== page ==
Stent versus CABG to Treat Multivessel Coronary Artery Disease
Cardiac revascularization in patients with significant coronary artery disease (CAD) is an important therapeutic intervention to improve symptoms and prognosis. Along with revascularization, patients should receive guideline direct medical therapy.
The best current revascularization results achieved with percutaneous coronary intervention (PCI) are with new-generation drug-eluting stents (DES) and for coronary artery bypass grafting (CABG) with maximal use of arterial grafts. The best option is still a large question as many different patient characteristics exist. About 25% of all patients who undergo multi-vessel revascularization have diabetes.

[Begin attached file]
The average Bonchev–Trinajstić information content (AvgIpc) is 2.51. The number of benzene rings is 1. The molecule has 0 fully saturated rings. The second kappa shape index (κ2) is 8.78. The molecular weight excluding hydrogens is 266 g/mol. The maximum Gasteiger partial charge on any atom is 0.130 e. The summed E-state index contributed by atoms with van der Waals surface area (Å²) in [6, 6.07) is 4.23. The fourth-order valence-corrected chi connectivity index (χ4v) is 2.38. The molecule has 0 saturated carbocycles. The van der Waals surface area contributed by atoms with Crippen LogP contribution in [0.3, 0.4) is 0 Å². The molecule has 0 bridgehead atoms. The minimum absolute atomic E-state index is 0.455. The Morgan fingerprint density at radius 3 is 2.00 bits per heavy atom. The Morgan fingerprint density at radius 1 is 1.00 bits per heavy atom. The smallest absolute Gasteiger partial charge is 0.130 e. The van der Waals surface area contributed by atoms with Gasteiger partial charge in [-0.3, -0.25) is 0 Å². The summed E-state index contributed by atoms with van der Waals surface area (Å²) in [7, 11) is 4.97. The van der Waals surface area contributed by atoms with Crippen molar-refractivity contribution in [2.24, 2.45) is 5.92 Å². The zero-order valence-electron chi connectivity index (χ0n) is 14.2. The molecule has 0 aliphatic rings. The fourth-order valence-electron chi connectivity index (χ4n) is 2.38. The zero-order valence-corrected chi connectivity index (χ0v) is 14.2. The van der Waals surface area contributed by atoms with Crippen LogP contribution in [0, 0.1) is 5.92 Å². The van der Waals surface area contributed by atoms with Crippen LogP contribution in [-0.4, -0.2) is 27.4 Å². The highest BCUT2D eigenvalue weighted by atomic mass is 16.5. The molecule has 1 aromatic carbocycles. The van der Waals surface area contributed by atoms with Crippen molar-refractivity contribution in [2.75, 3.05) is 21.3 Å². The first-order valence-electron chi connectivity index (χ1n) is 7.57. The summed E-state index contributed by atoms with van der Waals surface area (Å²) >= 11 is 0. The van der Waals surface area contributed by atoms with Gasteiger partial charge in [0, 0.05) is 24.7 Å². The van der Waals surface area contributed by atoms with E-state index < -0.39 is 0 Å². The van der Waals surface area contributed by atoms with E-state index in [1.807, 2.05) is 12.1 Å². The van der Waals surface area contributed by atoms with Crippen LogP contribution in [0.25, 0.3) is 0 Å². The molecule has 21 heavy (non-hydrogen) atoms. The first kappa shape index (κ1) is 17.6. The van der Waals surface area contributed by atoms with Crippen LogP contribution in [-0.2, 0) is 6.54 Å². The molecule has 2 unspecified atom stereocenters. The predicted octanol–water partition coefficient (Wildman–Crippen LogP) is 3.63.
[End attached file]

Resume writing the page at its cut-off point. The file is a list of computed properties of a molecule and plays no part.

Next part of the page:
Studies point to CABG as preferred treatment
In Spring 2018, a pooled analysis of individual patient data from 11 randomized trials compared the two revascularization strategies and pointed towards a survival benefit in those who had undergone CABG.
Additionally early this year, for individuals with a left ventricular ejection fraction (LVEF) less than 35% and concomitant diabetes, PCI as compared with CABG was associated with an increased MACCE risk, including greater risks of death, MI and repeat revascularization, over a mean follow-up period of more than four years.
Thus suggesting again, that in multivessel CAD, CABG is preferred for an attempt to completely revascularize the myocardium if able.
The multitude of studies for revascularization comparing PCI and CABG cannot provide a single solution for the entire spectrum of patients with significant CAD. Nevertheless, the data supports that CABG results in a more complete revascularization than PCI, particularly in complex multi-vessel CAD, and patients with reduced ejection fraction.
Contact us for more information
For more information on this topic, other questions related to cardiac care or to refer a patient, please contact Bryan Heart at 402-483-3333.